READ ONLY, a party

1. Joyland’s Brian Joseph Davis & reader Jim Hanas. 2. Cursor’s Richard Nash, some guy named Colson Whitehead, and The New York Observer’s Michael H. Miller.

Unseasonably cold (and “moist” — M-word dropping by Jim Hanas) weather last night didn’t prevent a crowd from coming out to The Bell House in Gowanus for “Read Only: A Night of Digital Readings.” The event was presented by Cursor, which is Richard Nash’s new “social approach to publishing,” Joyland, a multi-city “hub for short fiction,” the Kobo e-Reader, and some other lit mag called Electric Literature.

1. Our editor Andy Hunter is only five feet tall! It’s sad, really. With readers Stephen “Silver Fox” O’Connor & Lynne “Six Feet Tall” Tillman. 2. Okay, okay. Just kidding about the height thing.

Highlights!

Jim Hanas read “July 4th: Easter,” which Hanas said was too silly, even for an e-book, and told about the relationship between two people. The girlfriend half of the relationship was particularly self-sacrificing and atoned by partying all night and sleeping with other men. SOUNDS LIKE MY KINDA RELATIONSHIP!

1. Neil Freeman, food writer Moriah Simmons, designer Ian Crowther, maker of things Bre Pettis, and reader Kio Stark. Crowther designed Stark’s book cover! 2. Becky Heritage, who works at a new media non-profit, and Emily Dovi, who writes for theskint.com.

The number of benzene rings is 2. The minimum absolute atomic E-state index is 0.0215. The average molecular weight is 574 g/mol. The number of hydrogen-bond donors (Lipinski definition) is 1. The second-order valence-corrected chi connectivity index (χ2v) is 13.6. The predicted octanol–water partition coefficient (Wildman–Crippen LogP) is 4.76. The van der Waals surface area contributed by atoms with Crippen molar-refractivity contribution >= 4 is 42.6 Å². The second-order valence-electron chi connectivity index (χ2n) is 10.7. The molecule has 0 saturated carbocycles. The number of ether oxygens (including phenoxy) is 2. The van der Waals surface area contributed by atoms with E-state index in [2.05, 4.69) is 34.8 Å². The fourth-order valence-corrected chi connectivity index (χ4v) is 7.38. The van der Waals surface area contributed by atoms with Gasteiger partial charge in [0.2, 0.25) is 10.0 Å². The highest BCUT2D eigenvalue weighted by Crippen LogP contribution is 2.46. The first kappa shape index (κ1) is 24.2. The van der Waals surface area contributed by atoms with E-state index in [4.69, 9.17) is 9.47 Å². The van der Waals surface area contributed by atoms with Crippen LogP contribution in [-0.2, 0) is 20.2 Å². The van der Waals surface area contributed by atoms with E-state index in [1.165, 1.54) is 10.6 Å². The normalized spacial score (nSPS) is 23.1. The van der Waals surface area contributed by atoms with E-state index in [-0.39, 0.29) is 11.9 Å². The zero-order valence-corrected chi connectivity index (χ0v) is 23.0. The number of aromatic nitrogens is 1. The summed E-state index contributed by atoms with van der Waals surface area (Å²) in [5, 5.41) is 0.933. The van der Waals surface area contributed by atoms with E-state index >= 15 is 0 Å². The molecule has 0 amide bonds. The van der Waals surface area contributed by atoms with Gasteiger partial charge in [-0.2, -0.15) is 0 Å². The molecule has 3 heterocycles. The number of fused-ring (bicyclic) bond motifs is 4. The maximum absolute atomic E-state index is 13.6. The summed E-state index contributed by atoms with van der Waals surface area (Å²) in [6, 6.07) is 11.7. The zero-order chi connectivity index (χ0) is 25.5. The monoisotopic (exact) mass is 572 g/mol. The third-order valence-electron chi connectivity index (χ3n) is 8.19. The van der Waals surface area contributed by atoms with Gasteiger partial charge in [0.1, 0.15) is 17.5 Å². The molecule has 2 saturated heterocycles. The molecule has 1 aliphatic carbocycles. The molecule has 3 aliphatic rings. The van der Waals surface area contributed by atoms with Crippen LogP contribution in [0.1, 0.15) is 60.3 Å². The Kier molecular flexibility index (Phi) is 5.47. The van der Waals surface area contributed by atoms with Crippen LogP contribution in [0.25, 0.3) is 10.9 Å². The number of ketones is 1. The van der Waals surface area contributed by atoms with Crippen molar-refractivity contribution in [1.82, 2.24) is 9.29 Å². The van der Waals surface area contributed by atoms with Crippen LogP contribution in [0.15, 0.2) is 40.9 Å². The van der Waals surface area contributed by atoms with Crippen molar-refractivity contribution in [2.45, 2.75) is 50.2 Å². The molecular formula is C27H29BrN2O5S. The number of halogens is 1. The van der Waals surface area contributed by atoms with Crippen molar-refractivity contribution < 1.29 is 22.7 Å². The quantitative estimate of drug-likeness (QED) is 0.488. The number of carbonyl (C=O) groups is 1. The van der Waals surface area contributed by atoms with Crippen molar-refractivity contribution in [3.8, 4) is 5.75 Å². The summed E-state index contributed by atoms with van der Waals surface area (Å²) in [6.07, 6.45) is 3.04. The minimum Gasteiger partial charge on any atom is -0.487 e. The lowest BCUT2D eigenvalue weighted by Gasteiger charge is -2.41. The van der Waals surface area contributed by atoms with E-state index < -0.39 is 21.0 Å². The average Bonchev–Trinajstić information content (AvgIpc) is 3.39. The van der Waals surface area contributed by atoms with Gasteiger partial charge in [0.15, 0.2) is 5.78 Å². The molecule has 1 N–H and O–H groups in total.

Chris Eaton immediately warned us that he was a “terrible reader” because it took him ten to fifteen minutes to get through each page. I was unsure what he meant by this — Extreme dyslexia? Stuttering ? — but then, as he read his story about England during the war, I understood. As Brian Joseph Davis said, it felt like a “live-action Wikipedia.” Or maybe just a strand of ADD.

Kio Stark read a section of her forthcoming e-Book about a wayward letter and its recent emergence from letter purgatory. The story took place in a land with a dilapidated water tower, canal, and horse track, and it felt vaguely familiar, although I’m not sure why.

Richard Nash should be required to go to all readings, ever, for reader encouragement, due to his frequent and enthusiastic belly laughs.

1. Vol. 1’s Tobias Carrol & Kobe E-Reader’s Ami Greko. 2. A Rare Ben Greenman Author Photo Event! He’s SMILING! With Joyland’s Brian Joseph Davis.

Lynne Tillman got described by Time Out as an experimentalist, so she read us two humor pieces in rebellion. One was called “More Sex,” and it was about trees. Just kidding! It was about sex, and sex with celebrities, and the actualities of thinking about sex every seven minutes. I could relate to her second story because it featured a character whose preferred method of parking ticket disposal was shoving them in her glove box, which is something I myself did for an entire summer (it was an expensive few months).

Ben Greenman got described by Time Out as a satirist, so he read us two sad pieces in rebellion. One was called “Some Tree, Any Tree,” and it was about sex. Just kidding! It was about trees. More specifically, the love between two trees, who stood with their branches “entwigged.”

Stephen O’Connor’s reading included the sentence, “You look like you have a tight cunt.” I’d like to find a metaphor about the Gowanus canal in that.

–Julia Jackson is working on her MFA in fiction at Brooklyn College, and is a regular contributor for Electric Dish.

About the Author

More Like This

18 Free or Cheap Literary Reading Series in NYC

See your favorite writers, or find new favorites, on a starving artist budget

Jun 28 - Andrea Oh

Other Literary Concepts That Should Be Met Gala Themes

After this year's "camp" ensembles, we're ready for the event to go full English major

May 10 - Helena Fitzgerald

A Book Nerd’s Guide To The 2019 Met Gala

A reading list inspired by some of your favorite looks

May 7 - Dana Karlson